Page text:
Protect your baby by providing immunity early in life. Stay on track with the recommended vaccine schedule. At 4 months of age, your baby receives the following vaccines to develop immunity from potentially harmful diseases:
- Diphtheria, tetanus, and whooping cough (pertussis) (DTaP)
- Haemophilus influenzae type b (Hib)
- Polio (IPV)
- Pneumococcal (PCV)
- Rotavirus (RV)
- Hepatitis B (HepB)
Find out what vaccines your baby needs and when with the Recommended Immunizations for Children from Birth through 6 Years Old Cdc-pdf[2 pages].
Get tips to prepare yourself and baby for your baby’s well-child visitExternal.
It’s awful when your baby gets sick, but you can still protect your baby from other potentially harmful disease with vaccination. Usually babies can get vaccinated even if they have a mild illness like a cold, ear infection, mild fever, or diarrhea. Your child’s doctor can tell you if it’s okay for your child to get vaccinated if they have any of these symptoms.
Learn more about vaccines when your child is sick Cdc-pdf[2 pages].
Learn more about the different Vaccine-Preventable Diseases and why it is important to protect children with vaccines.
Learn about how vaccines and the body work together to fight diseases; check out vaccines and your child’s immune system.
Making the choice to vaccinate your child is vital for their health and well-being. Even so, getting shots can still be stressful for you and your little one. Fortunately, there are simple ways you can support your child before, during, and after shots.
During a vaccination
When your baby is getting shots, comfort your child by making eye contact and smiling. Distract your baby by talking softly or singing. After the shot is given, you can immediately soothe your child by breastfeeding or swaddling.
Remember to talk with your doctor about your baby’s developmental milestones.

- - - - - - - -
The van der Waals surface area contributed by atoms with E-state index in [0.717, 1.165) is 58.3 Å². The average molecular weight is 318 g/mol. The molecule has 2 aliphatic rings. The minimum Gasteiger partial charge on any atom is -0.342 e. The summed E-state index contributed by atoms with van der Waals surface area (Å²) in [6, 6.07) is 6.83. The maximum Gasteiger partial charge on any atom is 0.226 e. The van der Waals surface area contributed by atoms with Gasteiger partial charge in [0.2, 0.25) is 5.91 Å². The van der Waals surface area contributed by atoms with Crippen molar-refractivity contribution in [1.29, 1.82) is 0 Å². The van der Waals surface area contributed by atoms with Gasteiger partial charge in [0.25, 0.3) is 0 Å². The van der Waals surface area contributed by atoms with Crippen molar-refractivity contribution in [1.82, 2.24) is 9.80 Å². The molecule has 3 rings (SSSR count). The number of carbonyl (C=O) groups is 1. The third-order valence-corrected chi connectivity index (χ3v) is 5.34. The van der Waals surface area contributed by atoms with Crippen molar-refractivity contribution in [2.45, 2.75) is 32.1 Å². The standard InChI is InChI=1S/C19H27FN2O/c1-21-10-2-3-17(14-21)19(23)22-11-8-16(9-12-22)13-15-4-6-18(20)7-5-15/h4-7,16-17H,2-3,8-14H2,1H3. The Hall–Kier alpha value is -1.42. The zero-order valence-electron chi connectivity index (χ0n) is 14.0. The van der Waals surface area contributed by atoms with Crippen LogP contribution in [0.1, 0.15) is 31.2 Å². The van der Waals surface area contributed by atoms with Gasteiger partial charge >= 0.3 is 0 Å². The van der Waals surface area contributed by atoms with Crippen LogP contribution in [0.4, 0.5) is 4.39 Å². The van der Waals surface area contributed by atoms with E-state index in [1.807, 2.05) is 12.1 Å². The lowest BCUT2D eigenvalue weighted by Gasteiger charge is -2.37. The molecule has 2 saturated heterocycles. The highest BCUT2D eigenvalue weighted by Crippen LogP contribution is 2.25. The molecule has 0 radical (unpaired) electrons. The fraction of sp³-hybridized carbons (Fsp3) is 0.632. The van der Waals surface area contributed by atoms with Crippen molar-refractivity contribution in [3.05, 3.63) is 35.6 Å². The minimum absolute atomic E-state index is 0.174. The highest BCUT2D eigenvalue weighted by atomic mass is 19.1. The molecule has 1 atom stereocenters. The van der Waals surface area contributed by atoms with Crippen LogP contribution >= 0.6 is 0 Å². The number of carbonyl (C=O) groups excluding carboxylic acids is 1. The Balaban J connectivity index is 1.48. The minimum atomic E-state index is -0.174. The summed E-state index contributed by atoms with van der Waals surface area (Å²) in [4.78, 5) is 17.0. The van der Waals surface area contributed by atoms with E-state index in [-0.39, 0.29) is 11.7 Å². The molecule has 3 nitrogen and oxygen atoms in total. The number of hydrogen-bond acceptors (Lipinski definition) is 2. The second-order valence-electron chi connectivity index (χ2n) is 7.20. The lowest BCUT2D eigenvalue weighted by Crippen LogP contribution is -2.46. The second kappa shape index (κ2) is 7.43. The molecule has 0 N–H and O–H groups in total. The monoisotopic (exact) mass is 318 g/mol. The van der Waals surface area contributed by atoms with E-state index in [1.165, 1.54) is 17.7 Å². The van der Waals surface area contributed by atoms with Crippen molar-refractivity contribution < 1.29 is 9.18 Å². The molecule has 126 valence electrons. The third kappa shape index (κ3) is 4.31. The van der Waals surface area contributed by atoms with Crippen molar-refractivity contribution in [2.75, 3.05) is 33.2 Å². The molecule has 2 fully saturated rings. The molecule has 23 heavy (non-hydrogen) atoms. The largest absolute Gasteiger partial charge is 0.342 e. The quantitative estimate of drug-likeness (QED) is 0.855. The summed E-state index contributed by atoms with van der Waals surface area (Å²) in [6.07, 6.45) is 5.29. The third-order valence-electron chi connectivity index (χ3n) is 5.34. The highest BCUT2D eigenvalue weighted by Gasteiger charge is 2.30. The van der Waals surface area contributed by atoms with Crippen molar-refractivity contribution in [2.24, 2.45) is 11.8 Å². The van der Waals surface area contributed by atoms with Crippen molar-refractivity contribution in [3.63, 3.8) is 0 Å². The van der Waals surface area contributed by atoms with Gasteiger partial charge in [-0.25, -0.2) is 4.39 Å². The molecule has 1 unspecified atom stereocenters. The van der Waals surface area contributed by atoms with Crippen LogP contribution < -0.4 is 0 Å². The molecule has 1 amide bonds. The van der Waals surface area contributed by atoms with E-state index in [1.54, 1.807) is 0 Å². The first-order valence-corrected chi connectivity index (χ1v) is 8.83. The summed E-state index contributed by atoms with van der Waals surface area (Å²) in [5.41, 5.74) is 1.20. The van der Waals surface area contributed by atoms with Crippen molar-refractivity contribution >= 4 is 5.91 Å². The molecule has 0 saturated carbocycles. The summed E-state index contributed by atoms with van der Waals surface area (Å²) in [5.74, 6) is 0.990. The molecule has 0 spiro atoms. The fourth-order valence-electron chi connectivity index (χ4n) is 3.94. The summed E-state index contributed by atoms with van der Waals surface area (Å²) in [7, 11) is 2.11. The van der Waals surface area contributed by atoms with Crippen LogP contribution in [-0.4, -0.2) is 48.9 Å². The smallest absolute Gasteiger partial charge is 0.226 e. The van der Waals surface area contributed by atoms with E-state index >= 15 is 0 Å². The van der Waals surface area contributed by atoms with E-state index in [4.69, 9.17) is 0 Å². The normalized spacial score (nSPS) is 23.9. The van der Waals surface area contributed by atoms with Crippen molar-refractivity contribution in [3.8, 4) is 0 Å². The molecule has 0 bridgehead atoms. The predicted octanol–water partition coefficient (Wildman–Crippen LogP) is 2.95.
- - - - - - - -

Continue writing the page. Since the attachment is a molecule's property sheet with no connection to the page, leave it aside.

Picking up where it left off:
For tips on supporting your baby during immunization visits, check out comforting holds for your child during vaccinations and Tips for a Less Stressful Shot Visit.
After a vaccination
After your baby gets a vaccination:
- Your baby may be extra fussy and develop a mild rash or fever
- Place a cool, damp cloth on the vaccinated area to help reduce redness and/or soreness at the injection site.
- Read the Vaccine Information Sheet(s) your doctor provided to learn about the possible side effects your child may experience.
Pay extra attention to your child for a few days after vaccination. If you see something that concerns you, call your child’s doctor.
Vaccines can help protect infants and children by providing immunity early in life, before they are exposed to life-threatening diseases, like measles, whooping cough (pertussis), or polio. Children do not receive any known benefits from following schedules that spread out or delay vaccines. Delaying vaccines puts children at risk of becoming ill with vaccine-preventable diseases. By following the recommended schedule and fully immunizing your child by 2 years of age, you can protect your child and others from potentially serious disease.
If your child has fallen behind on immunizations, talk to your child’s doctor to get them back on track.
Find out how the childhood immunization schedule is set to protect your baby.
Find out what vaccines your child needs and when with the Recommended Immunizations for Children from Birth through 6 Years Old Cdc-pdf[2 pages].